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One the other side of the state, (east side) several countries are requiring meters on all new wells. They also have a fee for drilling the well, along with the normal state fee. In these counties you pay, the county for ever gallon of water pumped. I drilled wells on several pieces of property before they enacted these new rules. Yes, its another way for them to raise money they are foolishly spending. If I were not 80 years old would be moving to Idaho or Montana. Living on the west side of the state is much worse than over here.
 

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I can tell you how a local entity can charge you for your well water. First the county allows way too many new houses in an area without considering the need to install septic systems for those houses. Then they make home owners install aeration septic systems since they don't have enough land to install leach beds. Then they decide the aeration systems have to be tested annually for ecoli and dissolved oxygen. Then they decide that the aeration systems absolutely must be tested during a 100 year flood that closes every interstate within 10 miles of the little group of houses. Now during this 100 year flood several aerators are unplugged because the systems are swamped with run-off from 7 inches of rain in one hour, so of course those aerators fail the testing. Since so many aerators failed the whole area is forced to abandon their private septic systems and hook up to a county owned and operated sewage disposal system. To figure out how much each house contributes to the system, a meter is put on your inlet from your well.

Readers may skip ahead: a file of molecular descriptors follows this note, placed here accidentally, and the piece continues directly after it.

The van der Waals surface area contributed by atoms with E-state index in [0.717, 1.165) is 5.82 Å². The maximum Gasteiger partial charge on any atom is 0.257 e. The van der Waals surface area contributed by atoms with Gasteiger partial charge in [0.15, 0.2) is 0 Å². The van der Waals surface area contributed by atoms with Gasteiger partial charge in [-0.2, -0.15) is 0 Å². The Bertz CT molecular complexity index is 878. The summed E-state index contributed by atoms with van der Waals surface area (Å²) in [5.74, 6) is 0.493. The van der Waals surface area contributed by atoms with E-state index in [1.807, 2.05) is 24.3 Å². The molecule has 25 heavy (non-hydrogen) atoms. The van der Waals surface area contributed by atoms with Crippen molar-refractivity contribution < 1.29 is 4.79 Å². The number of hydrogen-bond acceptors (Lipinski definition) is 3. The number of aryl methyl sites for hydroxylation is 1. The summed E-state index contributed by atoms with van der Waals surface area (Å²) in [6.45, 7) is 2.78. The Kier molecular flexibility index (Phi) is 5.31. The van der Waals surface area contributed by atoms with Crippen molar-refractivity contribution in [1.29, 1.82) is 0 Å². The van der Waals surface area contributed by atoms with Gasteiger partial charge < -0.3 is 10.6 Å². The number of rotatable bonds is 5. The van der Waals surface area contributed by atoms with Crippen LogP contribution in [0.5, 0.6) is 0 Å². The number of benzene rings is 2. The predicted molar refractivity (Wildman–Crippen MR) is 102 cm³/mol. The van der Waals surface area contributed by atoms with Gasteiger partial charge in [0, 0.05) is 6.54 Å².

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I don’t care for the water from the creek, or stream. You mention it’s cloudy from clay, and you had livestock issues. It would be good to eliminate that as a source of water. It is creating most of your problems.

your 6foot deep well must be more or less a spring, or a low area where water gathers from the surrounding hills. If you are in control of tge surrounding hills, and dont let bad stuff on those hills, I guess that is a more acceptable water source to me. It sure is close to the surface and fraught with contamination possibilities but you can somewhat control those.

the creek as you describe is a nightmare of problems......